We all followed Nefertiti’s gaze as it fell on Panahesi, then we all looked back at the priest.

  Menkheperre spread his hands, and I wondered how much of my father’s gold might be found beneath his robes as he pronounced, “The meaning is obvious, Your Highness. Aten has chosen.”

  “No!” Panahesi stumbled from his chair. “Your Majesty, this was only a dream. Nothing more than a dream!”

  Amunhotep stepped down from the dais, placing his hands lovingly on Panahesi’s shoulders. “Aten has chosen.”

  Panahesi looked at me and then at my father, whose face was a perfect mask.

  “Congratulations, Your Holiness,” my father replied with an irony that only Panahesi understood. “The god has chosen.”

  Once we were outside the Audience Chamber, Kiya gloated to me. “My father is High Priest of Aten,” she said, not seeing my family’s hand in it. “With a prince in the making, now there will be no seat of Egypt my family won’t fill. And the High Priest of Aten collects the tithes,” she added. “Your sister has just helped us up the dais toward the throne.”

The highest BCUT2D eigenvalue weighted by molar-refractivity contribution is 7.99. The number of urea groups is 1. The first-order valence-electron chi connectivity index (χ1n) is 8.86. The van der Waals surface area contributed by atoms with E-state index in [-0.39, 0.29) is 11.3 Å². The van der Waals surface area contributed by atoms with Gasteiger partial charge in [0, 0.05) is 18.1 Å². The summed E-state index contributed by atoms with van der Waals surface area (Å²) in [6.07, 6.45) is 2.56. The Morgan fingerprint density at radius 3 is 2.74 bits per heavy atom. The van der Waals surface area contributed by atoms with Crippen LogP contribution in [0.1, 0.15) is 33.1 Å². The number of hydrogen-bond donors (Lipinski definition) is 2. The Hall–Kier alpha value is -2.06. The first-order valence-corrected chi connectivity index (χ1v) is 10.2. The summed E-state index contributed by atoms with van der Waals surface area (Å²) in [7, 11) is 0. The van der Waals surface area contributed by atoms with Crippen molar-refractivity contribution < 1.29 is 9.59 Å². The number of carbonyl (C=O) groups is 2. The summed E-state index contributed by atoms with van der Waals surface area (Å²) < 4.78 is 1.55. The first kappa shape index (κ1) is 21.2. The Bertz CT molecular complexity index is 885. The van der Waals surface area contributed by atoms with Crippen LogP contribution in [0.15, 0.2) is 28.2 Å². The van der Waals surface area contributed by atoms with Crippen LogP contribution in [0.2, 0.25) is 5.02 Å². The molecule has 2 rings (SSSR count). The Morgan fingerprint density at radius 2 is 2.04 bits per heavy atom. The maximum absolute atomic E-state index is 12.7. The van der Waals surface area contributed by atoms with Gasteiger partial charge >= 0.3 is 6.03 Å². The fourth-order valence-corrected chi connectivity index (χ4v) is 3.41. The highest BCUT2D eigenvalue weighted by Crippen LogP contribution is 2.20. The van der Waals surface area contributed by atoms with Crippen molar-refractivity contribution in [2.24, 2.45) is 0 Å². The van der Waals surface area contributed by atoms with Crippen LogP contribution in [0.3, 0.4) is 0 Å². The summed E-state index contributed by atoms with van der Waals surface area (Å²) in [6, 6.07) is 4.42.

“No, she has just pushed you down,” I replied. “Your father may collect the taxes,” I said, “but it is my father who will count them.”

  Kiya stared at me blankly.

  “Before this meeting, Vizier Ay was named treasurer.”

  Chapter Twelve

  seventh of Thoth

  WE STOOD ON the top of a barren hill overlooking the Nile as it coursed through Memphis. A warm wind tore at our sheaths, snapping our short cloaks in the air.

  “The temple will be two stories high and two hills across.” Maya pointed across the sunstruck dunes. Their crests vaulted one after another, cones of white sand shimmering in the heat.

  “Where will the materials come from?” Nefertiti asked.

  “The men will use the rocks from the Eastern Quarry.”

  Amunhotep was impatient. “How long will it take?”

  The wind picked up, drowning out the builder’s words. Panahesi and my father moved closer.

  “Six seasons, if the men can work daily.”